It's sad but true that there is a lot of bigotry with respect to race and gender across the country. While this bigotry may not be expressed publicly as often, the prejudice against interracial dating and marriage as well as the perpetuation of mindlessly reinforced ideas of what is beautiful still persist. Part of it is that same kind of prejudice that made "Sedition" a crime. A second part of it is that the boardrooms are made up primarily of whie males who are from an economic background that leaves them less in touch with minorities. Unfortunately the third component is money. If it is profitable to utilize prejudice people tend to think of money over principle, and they watch demographic results with their blinders on.

Philadelphia Cream Cheese

Philadelphia Cream Cheese has a commercial I've seen in the last couple of months that features a really attractive interracial couple. It's a young black woman and a white man in their cool high-end loft-type apartment making dinner. They are making a meal together in aforementioned high-end loft and they drop like a pound of cream cheese into their red sauce to make it a pink sauce. So, it also happens to be one of those commercials where the people use waaay too much of the product (much like in toothpaste commercials), but that may be a discussion for a different time.
I admit that I watched it wondering, "so, what's this gonna be about?" I found the commercial, for lack of a better word, weird. I'm not sure what's up with that. Maybe it defied my trained response - my expectation that commercials will either present race in a racist way or will present racial diversity in some way that is self-serving. I'm curious how others reacted.

Cream cheese

Thanks for the tip, Jordan! I haven't seen that commercial but I'll keep my eye out for it. The only commercial I could easily think of that features an interracial couple is one for some sort of laundry detergent (Tide? Cheer?). It's a husband and wife, and the man is white (and American, I believe) and the woman is Japanese-American. They move to Japan and the husband wants to keep his t-shirt collection looking nice so they use said detergent to do it. Not very gender progressive though because, if memory serves, the wife washes all of his clothes. (Also, why wouldn't they use Japanese detergent?)

I totally hear you on the "using too much product" front. Sometimes it's just plain gross.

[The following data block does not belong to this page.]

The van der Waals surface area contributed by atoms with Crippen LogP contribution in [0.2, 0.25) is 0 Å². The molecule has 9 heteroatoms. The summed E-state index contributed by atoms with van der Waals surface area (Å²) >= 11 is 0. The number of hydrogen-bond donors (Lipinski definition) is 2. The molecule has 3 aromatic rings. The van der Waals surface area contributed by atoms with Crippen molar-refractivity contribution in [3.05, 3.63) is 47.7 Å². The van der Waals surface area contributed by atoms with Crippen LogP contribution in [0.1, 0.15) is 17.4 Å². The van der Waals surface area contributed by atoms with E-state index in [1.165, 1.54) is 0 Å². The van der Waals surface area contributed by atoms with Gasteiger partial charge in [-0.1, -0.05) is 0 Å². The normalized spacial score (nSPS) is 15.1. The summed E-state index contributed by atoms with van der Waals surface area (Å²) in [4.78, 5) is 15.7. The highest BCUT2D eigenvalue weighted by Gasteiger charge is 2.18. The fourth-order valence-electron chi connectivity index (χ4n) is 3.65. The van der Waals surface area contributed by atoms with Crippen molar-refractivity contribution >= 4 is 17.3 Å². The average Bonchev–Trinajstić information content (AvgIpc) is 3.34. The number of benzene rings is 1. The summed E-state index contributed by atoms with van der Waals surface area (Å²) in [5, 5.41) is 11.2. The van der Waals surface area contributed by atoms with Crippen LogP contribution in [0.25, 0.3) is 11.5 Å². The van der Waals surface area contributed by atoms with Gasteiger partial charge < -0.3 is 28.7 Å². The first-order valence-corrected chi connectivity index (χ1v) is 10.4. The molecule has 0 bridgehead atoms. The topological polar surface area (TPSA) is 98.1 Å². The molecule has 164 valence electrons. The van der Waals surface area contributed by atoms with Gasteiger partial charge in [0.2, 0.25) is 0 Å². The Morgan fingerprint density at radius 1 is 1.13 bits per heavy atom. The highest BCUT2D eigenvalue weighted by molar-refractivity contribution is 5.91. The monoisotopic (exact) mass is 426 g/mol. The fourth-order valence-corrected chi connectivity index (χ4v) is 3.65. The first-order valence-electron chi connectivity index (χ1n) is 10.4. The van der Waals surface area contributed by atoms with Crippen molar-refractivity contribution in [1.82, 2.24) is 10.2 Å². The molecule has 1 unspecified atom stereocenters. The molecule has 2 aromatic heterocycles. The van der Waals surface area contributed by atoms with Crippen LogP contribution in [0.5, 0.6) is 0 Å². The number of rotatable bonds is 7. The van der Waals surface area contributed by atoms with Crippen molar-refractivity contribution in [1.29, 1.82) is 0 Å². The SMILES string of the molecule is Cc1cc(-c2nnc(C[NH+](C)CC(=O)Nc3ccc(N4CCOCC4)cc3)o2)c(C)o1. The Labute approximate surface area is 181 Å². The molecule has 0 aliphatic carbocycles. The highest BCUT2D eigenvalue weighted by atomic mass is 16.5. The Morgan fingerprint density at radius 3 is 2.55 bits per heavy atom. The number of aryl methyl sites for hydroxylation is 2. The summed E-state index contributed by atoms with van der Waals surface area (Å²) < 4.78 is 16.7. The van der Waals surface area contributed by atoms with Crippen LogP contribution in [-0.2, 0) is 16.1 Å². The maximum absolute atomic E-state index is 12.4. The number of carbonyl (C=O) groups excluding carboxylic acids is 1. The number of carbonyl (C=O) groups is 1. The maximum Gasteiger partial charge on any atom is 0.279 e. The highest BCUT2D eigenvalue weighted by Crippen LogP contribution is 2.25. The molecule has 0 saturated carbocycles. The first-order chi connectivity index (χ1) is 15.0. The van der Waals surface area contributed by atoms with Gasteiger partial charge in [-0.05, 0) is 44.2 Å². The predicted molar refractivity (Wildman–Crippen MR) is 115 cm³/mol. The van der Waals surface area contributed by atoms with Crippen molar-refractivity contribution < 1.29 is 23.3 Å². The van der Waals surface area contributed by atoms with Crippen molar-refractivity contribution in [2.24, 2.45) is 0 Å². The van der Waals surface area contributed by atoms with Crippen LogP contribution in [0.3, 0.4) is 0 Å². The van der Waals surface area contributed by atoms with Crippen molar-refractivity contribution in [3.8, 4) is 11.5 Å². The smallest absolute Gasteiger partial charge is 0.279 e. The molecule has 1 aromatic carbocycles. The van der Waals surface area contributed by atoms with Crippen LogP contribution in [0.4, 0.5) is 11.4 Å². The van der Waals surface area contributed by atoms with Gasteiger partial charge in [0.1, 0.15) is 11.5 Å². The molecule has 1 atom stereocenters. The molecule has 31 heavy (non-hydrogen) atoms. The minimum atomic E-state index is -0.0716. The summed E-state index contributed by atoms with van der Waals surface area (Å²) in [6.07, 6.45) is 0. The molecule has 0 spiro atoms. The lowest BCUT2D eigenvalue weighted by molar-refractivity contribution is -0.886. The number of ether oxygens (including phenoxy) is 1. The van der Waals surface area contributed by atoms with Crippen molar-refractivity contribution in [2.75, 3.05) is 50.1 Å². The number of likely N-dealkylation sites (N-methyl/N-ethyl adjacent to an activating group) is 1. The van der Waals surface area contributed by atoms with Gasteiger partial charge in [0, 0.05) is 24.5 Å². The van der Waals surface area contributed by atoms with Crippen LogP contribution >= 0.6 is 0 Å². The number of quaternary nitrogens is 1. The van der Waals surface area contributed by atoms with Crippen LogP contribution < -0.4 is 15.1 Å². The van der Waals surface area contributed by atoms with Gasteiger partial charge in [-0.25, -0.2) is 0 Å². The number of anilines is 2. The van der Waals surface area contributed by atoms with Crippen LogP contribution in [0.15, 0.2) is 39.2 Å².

Kelsey Wallace, Web Editor

____________
Kelsey Wallace, contributor

Ask me about our Comments Policy!

Portland Mercury

Why have I never heard of The Mercury? Is it new? Or is it old, but like Willamette Week lite?

Mercury

Yeah, the Mercury is pretty similar to the Willamette Week, except a little less news-y and a little snarkier. It's an offshoot of the Stranger (a Seattle weekly), if you're familiar with that publication. You can get copies for free around town and they've also got a pretty action-packed website. There's lots of good stuff in there, and former Bitch blogger Sarah Mirk is on staff! Check it out: http://www.portlandmercury.com/

Kelsey Wallace, Web Editor

____________
Kelsey Wallace, contributor

Ask me about our Comments Policy!

Personal Irritant

The first thing to pop in my mind for this were the EHarmony ads which always seem to be an endless march of reasonably attractive, white, thirty-somethings. I remember one 29-point compatible couple, a white man paired with a black woman, but they were only on screen together for a second. I wondered if it was because it was an interracial couple or worse if it was because the woman was dark skinned.

Please Tell Me Someone Brings Up Those Remy Martin Ads...

They were plastered all over the subway in NYC so there was no avoiding these at all. What is probably the most insulting part is that they try for "diversity" by showing a white woman, an African-American woman, a Latina and an Asian woman, as if to have a full set to choose from or to have them all if you don't want to choose. Two of the women are in a very suggestive situation. But before you think this is a progressive statement, such as representing a homosexual relationship, it's more than obvious that it's for the male's (present in the advertisement) benefit. They seem to be trying to tap into the "player" market, which is itself offensive (the man in the advertisement is African-American.)